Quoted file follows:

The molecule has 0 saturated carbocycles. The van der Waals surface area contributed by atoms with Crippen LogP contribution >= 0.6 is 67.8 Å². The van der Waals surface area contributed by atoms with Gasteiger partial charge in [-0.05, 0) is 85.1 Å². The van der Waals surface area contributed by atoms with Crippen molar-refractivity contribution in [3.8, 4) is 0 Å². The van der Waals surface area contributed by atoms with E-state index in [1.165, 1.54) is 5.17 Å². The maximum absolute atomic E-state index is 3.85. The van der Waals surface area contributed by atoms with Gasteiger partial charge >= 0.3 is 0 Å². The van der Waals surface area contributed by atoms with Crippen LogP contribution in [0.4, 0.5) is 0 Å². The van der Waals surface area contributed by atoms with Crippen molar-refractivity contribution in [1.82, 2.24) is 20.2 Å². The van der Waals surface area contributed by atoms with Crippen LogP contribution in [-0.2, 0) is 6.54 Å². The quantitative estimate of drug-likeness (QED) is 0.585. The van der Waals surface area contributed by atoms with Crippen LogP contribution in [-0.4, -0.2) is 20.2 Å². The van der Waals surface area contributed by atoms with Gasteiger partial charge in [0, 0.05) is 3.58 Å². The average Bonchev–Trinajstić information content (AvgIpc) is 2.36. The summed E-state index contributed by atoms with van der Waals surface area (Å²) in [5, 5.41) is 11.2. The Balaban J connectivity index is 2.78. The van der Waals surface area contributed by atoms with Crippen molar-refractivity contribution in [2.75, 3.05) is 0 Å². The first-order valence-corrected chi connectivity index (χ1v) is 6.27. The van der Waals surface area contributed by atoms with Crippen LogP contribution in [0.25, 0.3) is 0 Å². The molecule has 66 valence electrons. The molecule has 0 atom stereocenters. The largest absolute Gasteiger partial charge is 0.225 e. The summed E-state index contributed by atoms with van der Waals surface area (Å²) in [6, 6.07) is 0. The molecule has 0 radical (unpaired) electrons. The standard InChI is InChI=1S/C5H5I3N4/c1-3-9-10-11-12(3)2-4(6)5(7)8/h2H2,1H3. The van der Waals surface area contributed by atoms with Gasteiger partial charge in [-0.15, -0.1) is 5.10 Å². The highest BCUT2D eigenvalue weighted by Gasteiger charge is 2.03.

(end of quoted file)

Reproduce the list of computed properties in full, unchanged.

The molecule has 0 saturated carbocycles. The van der Waals surface area contributed by atoms with Crippen LogP contribution >= 0.6 is 67.8 Å². The van der Waals surface area contributed by atoms with Gasteiger partial charge in [-0.05, 0) is 85.1 Å². The van der Waals surface area contributed by atoms with Crippen molar-refractivity contribution in [3.8, 4) is 0 Å². The van der Waals surface area contributed by atoms with E-state index in [1.165, 1.54) is 5.17 Å². The maximum absolute atomic E-state index is 3.85. The van der Waals surface area contributed by atoms with Gasteiger partial charge >= 0.3 is 0 Å². The van der Waals surface area contributed by atoms with Crippen LogP contribution in [0.4, 0.5) is 0 Å². The van der Waals surface area contributed by atoms with Crippen molar-refractivity contribution in [1.82, 2.24) is 20.2 Å². The van der Waals surface area contributed by atoms with Crippen LogP contribution in [-0.2, 0) is 6.54 Å². The quantitative estimate of drug-likeness (QED) is 0.585. The van der Waals surface area contributed by atoms with Crippen LogP contribution in [-0.4, -0.2) is 20.2 Å². The van der Waals surface area contributed by atoms with Gasteiger partial charge in [0, 0.05) is 3.58 Å². The average Bonchev–Trinajstić information content (AvgIpc) is 2.36. The summed E-state index contributed by atoms with van der Waals surface area (Å²) in [5, 5.41) is 11.2. The Balaban J connectivity index is 2.78. The van der Waals surface area contributed by atoms with Crippen molar-refractivity contribution in [2.75, 3.05) is 0 Å². The first-order valence-corrected chi connectivity index (χ1v) is 6.27. The van der Waals surface area contributed by atoms with Crippen LogP contribution in [0.25, 0.3) is 0 Å². The molecule has 66 valence electrons. The molecule has 0 atom stereocenters. The largest absolute Gasteiger partial charge is 0.225 e. The summed E-state index contributed by atoms with van der Waals surface area (Å²) in [6, 6.07) is 0. The molecule has 0 radical (unpaired) electrons. The standard InChI is InChI=1S/C5H5I3N4/c1-3-9-10-11-12(3)2-4(6)5(7)8/h2H2,1H3. The van der Waals surface area contributed by atoms with Gasteiger partial charge in [-0.15, -0.1) is 5.10 Å². The highest BCUT2D eigenvalue weighted by Gasteiger charge is 2.03.